Tuesday, September 28, 2010

My Brother Albert Marlen - 1920 -1995

Albert born on June 5, 1920 was eight years old when I was born. One of my earliest memories was the time at the Ostwalt Farm when Albert wanted me to go to Moose's store with him. I told him that I had no money and he said just come on, so I went with him. On the way, we had to pass through a farm that was run by a local woman. Albert had a pocket full of shelled corn and when we passed through the barnyard he started dropping grains of corn on the ground. One of the chickens took the bait and started following us into the woods. When we were there, Albert took out a fish hook and put a grain of corn on it. When the chicken grabbed it, he pulled that chicken into the woods and we took it to the store and traded it for some candy for me but I don't know what else he got. He told me that if I ever told Mom about it he would beat me up. It was only in this blog that I shared this story!

When I was eight, he left to work in Cannon mills in Kannapolis and shortly afterwards he joined the Navy on July 23, 1940 with his brothers Paul and J.D. He trained with them at Quantico, VA Naval Training Camp. All three brothers were assigned to the Battleship USS New Mexico. Albert served on the USS Coos Bay, the USS Gladiator Mine Sweeper, and on an APA Transport ship to transport troops back after the war. His was Chief Commissary Officer. We did not have many years together, as I remember he was a good brother and did not boss me around very much. As it was back then as in my family everyone had to fend for himself; Albert helped me to learn that.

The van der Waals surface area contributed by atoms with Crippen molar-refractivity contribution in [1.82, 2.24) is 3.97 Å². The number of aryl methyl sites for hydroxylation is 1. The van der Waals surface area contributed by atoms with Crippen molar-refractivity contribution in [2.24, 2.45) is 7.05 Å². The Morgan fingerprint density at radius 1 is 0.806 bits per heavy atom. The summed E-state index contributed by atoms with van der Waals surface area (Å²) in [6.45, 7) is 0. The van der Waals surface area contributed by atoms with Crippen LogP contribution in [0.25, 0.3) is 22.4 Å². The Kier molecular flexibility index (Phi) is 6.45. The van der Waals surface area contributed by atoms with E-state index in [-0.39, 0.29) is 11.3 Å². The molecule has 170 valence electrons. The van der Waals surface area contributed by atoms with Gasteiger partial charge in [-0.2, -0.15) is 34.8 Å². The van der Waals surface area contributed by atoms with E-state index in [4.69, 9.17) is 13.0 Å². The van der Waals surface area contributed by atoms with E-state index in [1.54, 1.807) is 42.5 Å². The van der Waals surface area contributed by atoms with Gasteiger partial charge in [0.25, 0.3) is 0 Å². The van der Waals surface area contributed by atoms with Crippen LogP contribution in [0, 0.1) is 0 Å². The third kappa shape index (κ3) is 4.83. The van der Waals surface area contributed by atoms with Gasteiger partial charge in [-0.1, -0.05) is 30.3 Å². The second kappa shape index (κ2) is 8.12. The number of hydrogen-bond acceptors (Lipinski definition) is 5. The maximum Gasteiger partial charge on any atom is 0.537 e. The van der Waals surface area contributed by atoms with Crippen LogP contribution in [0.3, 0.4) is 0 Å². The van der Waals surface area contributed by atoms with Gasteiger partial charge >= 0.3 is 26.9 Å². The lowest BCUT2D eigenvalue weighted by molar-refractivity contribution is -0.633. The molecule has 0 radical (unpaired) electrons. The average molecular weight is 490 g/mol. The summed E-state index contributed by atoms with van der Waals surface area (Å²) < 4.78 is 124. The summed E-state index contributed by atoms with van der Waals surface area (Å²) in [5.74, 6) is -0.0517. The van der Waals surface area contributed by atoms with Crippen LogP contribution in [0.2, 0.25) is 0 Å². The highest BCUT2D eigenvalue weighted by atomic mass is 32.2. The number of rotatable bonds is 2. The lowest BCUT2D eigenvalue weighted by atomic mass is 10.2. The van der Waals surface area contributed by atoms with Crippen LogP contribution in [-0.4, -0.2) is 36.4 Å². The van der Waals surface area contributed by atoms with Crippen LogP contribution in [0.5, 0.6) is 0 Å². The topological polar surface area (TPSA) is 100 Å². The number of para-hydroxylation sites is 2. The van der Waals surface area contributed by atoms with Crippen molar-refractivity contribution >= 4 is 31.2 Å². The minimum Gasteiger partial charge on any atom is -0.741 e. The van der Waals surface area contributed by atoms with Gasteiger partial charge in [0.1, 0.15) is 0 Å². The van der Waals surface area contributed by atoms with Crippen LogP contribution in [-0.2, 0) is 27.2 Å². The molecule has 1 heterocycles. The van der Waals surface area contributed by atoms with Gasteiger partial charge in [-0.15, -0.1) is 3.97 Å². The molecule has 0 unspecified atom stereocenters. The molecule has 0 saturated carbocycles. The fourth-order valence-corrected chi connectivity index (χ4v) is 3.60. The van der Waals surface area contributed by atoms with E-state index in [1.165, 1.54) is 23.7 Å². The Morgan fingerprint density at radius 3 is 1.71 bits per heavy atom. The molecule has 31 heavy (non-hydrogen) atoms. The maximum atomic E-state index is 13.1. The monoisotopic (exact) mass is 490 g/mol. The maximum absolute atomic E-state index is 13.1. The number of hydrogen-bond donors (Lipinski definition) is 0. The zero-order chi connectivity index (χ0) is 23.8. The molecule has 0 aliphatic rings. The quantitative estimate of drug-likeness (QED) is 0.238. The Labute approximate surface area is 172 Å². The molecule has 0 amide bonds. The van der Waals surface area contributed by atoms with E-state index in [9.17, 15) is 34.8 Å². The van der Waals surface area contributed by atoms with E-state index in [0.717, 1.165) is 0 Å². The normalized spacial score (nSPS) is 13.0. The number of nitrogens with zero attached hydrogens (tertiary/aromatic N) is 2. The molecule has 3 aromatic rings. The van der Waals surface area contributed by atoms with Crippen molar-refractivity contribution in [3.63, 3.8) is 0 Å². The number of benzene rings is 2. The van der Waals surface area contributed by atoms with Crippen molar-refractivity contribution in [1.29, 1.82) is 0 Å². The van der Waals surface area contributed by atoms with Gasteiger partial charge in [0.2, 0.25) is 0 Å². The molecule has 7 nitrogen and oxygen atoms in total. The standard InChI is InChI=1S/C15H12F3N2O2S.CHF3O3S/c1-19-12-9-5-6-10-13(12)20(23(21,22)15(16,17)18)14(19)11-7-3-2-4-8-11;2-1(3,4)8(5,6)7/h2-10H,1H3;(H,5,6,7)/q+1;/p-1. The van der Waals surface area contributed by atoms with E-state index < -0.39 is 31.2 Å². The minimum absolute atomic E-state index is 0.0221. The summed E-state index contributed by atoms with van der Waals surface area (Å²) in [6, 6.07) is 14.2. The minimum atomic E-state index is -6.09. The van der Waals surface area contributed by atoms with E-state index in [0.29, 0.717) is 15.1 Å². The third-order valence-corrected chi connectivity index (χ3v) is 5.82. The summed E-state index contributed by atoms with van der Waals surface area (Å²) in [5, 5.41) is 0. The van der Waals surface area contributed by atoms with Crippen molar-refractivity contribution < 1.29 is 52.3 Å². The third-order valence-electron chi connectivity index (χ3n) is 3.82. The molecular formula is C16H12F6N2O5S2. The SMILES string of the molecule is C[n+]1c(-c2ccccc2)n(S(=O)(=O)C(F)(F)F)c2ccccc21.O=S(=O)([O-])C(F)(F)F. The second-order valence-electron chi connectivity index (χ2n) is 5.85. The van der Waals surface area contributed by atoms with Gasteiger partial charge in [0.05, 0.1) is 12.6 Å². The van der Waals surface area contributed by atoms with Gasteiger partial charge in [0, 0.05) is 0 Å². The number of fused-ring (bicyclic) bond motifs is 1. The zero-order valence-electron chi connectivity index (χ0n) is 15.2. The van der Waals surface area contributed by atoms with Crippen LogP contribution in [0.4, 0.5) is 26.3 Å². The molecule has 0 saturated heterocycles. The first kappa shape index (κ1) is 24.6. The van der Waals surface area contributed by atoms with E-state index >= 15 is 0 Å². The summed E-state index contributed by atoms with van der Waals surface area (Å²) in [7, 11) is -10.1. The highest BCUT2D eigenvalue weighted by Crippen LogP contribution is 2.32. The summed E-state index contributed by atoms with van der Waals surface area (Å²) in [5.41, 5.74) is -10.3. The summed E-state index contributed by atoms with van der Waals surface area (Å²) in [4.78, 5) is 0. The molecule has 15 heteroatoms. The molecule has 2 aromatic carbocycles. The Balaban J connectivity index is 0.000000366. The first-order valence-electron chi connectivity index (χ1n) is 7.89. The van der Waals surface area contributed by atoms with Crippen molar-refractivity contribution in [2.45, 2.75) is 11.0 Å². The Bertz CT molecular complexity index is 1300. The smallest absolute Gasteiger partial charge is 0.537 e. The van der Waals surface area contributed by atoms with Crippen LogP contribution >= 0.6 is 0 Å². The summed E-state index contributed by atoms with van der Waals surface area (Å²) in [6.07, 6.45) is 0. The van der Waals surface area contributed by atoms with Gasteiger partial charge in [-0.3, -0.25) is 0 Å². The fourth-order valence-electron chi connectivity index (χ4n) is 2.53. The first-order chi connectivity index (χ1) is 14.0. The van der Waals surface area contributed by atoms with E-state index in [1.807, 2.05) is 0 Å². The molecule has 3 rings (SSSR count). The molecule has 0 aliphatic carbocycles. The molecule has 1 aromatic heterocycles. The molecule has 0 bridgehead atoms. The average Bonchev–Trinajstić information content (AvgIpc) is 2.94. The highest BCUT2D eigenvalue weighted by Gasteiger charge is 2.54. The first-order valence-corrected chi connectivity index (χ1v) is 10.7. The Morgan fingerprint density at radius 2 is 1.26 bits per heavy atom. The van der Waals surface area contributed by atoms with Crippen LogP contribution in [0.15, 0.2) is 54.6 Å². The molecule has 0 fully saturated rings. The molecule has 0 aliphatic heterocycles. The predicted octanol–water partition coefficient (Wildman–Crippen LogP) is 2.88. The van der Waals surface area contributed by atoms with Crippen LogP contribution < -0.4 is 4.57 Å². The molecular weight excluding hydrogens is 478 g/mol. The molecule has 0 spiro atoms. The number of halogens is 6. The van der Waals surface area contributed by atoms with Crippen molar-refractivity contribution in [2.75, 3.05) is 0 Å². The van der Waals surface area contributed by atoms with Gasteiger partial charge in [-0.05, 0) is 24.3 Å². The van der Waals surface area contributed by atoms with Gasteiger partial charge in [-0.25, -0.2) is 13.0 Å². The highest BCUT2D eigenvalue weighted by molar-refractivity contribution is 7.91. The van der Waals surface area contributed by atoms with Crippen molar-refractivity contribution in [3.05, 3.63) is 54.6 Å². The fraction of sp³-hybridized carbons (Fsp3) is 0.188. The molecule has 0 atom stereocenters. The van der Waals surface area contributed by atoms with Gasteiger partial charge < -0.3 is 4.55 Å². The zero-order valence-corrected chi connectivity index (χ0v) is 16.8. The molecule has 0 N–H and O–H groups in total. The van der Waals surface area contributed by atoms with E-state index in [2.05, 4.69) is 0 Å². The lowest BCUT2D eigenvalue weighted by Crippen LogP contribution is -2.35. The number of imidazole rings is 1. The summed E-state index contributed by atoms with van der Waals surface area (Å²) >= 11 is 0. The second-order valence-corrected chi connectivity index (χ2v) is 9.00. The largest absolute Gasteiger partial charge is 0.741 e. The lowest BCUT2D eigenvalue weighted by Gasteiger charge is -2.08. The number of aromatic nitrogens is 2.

One night we had a big rain and the road in front of our house was somewhat of a grade. At 4 a.m. there was a knock on our door; someone was stuck in the ditch of the old dirt road and wanted him to hitch up the mules and pull him out. Albert got out of bed and pulled the man’s car up the hill. The man tried to pay him and he said that he could not take pay for helping someone even though our family could have used the money too. That was Albert, he was always helping everyone all the time expecting nothing in return. Pictured here is Pauline (left) with her sister Jennie Ellis.

When he would come home on leave he would do something special like bringing something to me or doing something special for us. One time he took me to Statesville to Farlay's cafe and bought me a great big T-bone steak and taught me how to cut and eat it, my first steak ever. From time to time he would bring me a pair of shoes and other clothes. He always would buy a car to drive while he was home and then give it to us to drive when he went back, a 1931 A-Model Ford to a 1936 Ford Coupe . I did not get to spend much time with Albert since he had joined the Navy for six years and when he was to be discharged I joined for two years.

Albert married Paulene Catherine Ellis (born 10-31-1914) on March 1, 1947. They had two children, Clyde Sidney (11-25-1948) and Catherine Pauline (9-5-1952). After I was discharged, I drifted around a little while with some of the other brothers. It was not long that Albert asked me to come and live with him. At that time he helped me to sign up for the 52-20 government veterans program; Uncle Sam would pay veterans $20 dollars a week for 52 weeks if they were seeking work. This was a good deal because it was about as much you could make if you were working. I did this for a while, but I started laying brick with Fred and Mark for Joe Brown, a brick contractor doing brick work for G.L. Wilson in Statesville. I was paid $1.25 per hr. and Albert was doing labor, $1.00 per hr. Albert was doing such a great job for Joe Brown that in about two weeks G.L. Wilson ask him to work for him. Albert did and It was not long he became one of G.L's best foremen. As time passed he did most of the larger jobs; the years before he retired he built all of Lowe's big stores. Clyde and Catherine are pictured below.